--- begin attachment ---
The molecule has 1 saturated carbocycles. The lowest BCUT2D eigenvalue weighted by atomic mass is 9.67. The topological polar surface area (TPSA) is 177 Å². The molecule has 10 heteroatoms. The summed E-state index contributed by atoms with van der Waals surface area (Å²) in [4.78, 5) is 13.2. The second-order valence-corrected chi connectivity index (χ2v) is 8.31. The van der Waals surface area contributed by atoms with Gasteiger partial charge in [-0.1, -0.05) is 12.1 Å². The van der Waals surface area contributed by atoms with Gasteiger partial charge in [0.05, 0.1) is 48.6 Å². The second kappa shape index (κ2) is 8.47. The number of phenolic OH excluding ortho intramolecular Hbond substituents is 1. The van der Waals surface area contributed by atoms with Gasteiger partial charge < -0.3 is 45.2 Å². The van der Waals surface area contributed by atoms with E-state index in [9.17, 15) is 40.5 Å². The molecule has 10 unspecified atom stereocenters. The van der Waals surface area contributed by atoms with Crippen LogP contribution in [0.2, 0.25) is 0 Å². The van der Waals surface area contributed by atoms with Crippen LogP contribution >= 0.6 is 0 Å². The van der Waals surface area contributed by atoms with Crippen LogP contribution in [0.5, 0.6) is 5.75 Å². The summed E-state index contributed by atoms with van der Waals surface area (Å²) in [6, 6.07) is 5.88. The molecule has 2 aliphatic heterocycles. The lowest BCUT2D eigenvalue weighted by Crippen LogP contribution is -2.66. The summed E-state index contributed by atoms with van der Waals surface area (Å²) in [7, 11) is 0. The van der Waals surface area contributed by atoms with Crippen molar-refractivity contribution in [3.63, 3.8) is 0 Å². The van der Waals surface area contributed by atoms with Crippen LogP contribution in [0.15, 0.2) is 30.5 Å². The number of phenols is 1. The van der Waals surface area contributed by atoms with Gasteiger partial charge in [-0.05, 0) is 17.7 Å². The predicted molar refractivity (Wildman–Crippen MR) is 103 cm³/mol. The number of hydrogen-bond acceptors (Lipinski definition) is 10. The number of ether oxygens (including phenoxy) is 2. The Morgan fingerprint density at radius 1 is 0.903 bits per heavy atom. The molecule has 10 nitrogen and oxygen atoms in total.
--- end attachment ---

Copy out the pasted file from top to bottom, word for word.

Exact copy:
The molecule has 1 saturated carbocycles. The lowest BCUT2D eigenvalue weighted by atomic mass is 9.67. The topological polar surface area (TPSA) is 177 Å². The molecule has 10 heteroatoms. The summed E-state index contributed by atoms with van der Waals surface area (Å²) in [4.78, 5) is 13.2. The second-order valence-corrected chi connectivity index (χ2v) is 8.31. The van der Waals surface area contributed by atoms with Gasteiger partial charge in [-0.1, -0.05) is 12.1 Å². The van der Waals surface area contributed by atoms with Gasteiger partial charge in [0.05, 0.1) is 48.6 Å². The second kappa shape index (κ2) is 8.47. The number of phenolic OH excluding ortho intramolecular Hbond substituents is 1. The van der Waals surface area contributed by atoms with Gasteiger partial charge < -0.3 is 45.2 Å². The van der Waals surface area contributed by atoms with E-state index in [9.17, 15) is 40.5 Å². The molecule has 10 unspecified atom stereocenters. The van der Waals surface area contributed by atoms with Crippen LogP contribution in [0.2, 0.25) is 0 Å². The van der Waals surface area contributed by atoms with Crippen LogP contribution >= 0.6 is 0 Å². The van der Waals surface area contributed by atoms with Crippen LogP contribution in [0.5, 0.6) is 5.75 Å². The summed E-state index contributed by atoms with van der Waals surface area (Å²) in [6, 6.07) is 5.88. The molecule has 2 aliphatic heterocycles. The lowest BCUT2D eigenvalue weighted by Crippen LogP contribution is -2.66. The summed E-state index contributed by atoms with van der Waals surface area (Å²) in [7, 11) is 0. The van der Waals surface area contributed by atoms with Crippen molar-refractivity contribution in [3.63, 3.8) is 0 Å². The van der Waals surface area contributed by atoms with Crippen LogP contribution in [0.15, 0.2) is 30.5 Å². The number of phenols is 1. The van der Waals surface area contributed by atoms with Gasteiger partial charge in [-0.05, 0) is 17.7 Å². The predicted molar refractivity (Wildman–Crippen MR) is 103 cm³/mol. The number of hydrogen-bond acceptors (Lipinski definition) is 10. The number of ether oxygens (including phenoxy) is 2. The Morgan fingerprint density at radius 1 is 0.903 bits per heavy atom. The molecule has 10 nitrogen and oxygen atoms in total.